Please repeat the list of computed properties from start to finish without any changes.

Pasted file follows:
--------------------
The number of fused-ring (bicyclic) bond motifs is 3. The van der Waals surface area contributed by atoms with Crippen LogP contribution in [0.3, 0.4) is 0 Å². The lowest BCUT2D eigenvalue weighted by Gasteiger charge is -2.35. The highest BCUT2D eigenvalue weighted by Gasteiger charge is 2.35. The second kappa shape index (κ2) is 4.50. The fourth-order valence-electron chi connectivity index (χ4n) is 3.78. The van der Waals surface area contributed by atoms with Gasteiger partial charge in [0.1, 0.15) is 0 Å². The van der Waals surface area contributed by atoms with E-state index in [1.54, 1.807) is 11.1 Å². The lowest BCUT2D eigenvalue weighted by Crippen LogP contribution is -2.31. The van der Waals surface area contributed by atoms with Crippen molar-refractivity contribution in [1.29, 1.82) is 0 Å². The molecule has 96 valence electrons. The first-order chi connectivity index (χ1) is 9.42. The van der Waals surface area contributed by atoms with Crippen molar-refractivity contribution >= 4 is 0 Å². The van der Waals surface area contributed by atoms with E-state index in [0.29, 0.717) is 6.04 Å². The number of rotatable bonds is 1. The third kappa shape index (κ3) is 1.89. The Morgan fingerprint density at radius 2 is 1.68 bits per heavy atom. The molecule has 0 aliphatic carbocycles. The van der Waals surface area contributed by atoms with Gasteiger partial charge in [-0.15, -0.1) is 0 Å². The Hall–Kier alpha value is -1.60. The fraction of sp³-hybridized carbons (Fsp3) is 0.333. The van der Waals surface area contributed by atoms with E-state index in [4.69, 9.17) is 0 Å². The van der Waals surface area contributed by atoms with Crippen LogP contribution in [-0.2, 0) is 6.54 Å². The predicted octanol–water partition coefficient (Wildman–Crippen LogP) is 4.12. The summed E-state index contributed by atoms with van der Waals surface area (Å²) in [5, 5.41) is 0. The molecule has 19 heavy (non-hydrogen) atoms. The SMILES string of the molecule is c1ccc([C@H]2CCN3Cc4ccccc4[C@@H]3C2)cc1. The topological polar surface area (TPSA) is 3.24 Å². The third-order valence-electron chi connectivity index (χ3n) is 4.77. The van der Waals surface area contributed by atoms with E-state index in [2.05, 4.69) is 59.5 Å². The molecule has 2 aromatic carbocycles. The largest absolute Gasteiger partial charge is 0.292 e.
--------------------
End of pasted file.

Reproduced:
The number of fused-ring (bicyclic) bond motifs is 3. The van der Waals surface area contributed by atoms with Crippen LogP contribution in [0.3, 0.4) is 0 Å². The lowest BCUT2D eigenvalue weighted by Gasteiger charge is -2.35. The highest BCUT2D eigenvalue weighted by Gasteiger charge is 2.35. The second kappa shape index (κ2) is 4.50. The fourth-order valence-electron chi connectivity index (χ4n) is 3.78. The van der Waals surface area contributed by atoms with Gasteiger partial charge in [0.1, 0.15) is 0 Å². The van der Waals surface area contributed by atoms with E-state index in [1.54, 1.807) is 11.1 Å². The lowest BCUT2D eigenvalue weighted by Crippen LogP contribution is -2.31. The van der Waals surface area contributed by atoms with Crippen molar-refractivity contribution in [1.29, 1.82) is 0 Å². The molecule has 96 valence electrons. The first-order chi connectivity index (χ1) is 9.42. The van der Waals surface area contributed by atoms with Crippen molar-refractivity contribution >= 4 is 0 Å². The van der Waals surface area contributed by atoms with E-state index in [0.29, 0.717) is 6.04 Å². The number of rotatable bonds is 1. The third kappa shape index (κ3) is 1.89. The Morgan fingerprint density at radius 2 is 1.68 bits per heavy atom. The molecule has 0 aliphatic carbocycles. The van der Waals surface area contributed by atoms with Gasteiger partial charge in [-0.15, -0.1) is 0 Å². The Hall–Kier alpha value is -1.60. The fraction of sp³-hybridized carbons (Fsp3) is 0.333. The van der Waals surface area contributed by atoms with E-state index in [4.69, 9.17) is 0 Å². The van der Waals surface area contributed by atoms with Crippen LogP contribution in [-0.2, 0) is 6.54 Å². The predicted octanol–water partition coefficient (Wildman–Crippen LogP) is 4.12. The summed E-state index contributed by atoms with van der Waals surface area (Å²) in [5, 5.41) is 0. The molecule has 19 heavy (non-hydrogen) atoms. The SMILES string of the molecule is c1ccc([C@H]2CCN3Cc4ccccc4[C@@H]3C2)cc1. The topological polar surface area (TPSA) is 3.24 Å². The third-order valence-electron chi connectivity index (χ3n) is 4.77. The van der Waals surface area contributed by atoms with E-state index in [2.05, 4.69) is 59.5 Å². The molecule has 2 aromatic carbocycles. The largest absolute Gasteiger partial charge is 0.292 e.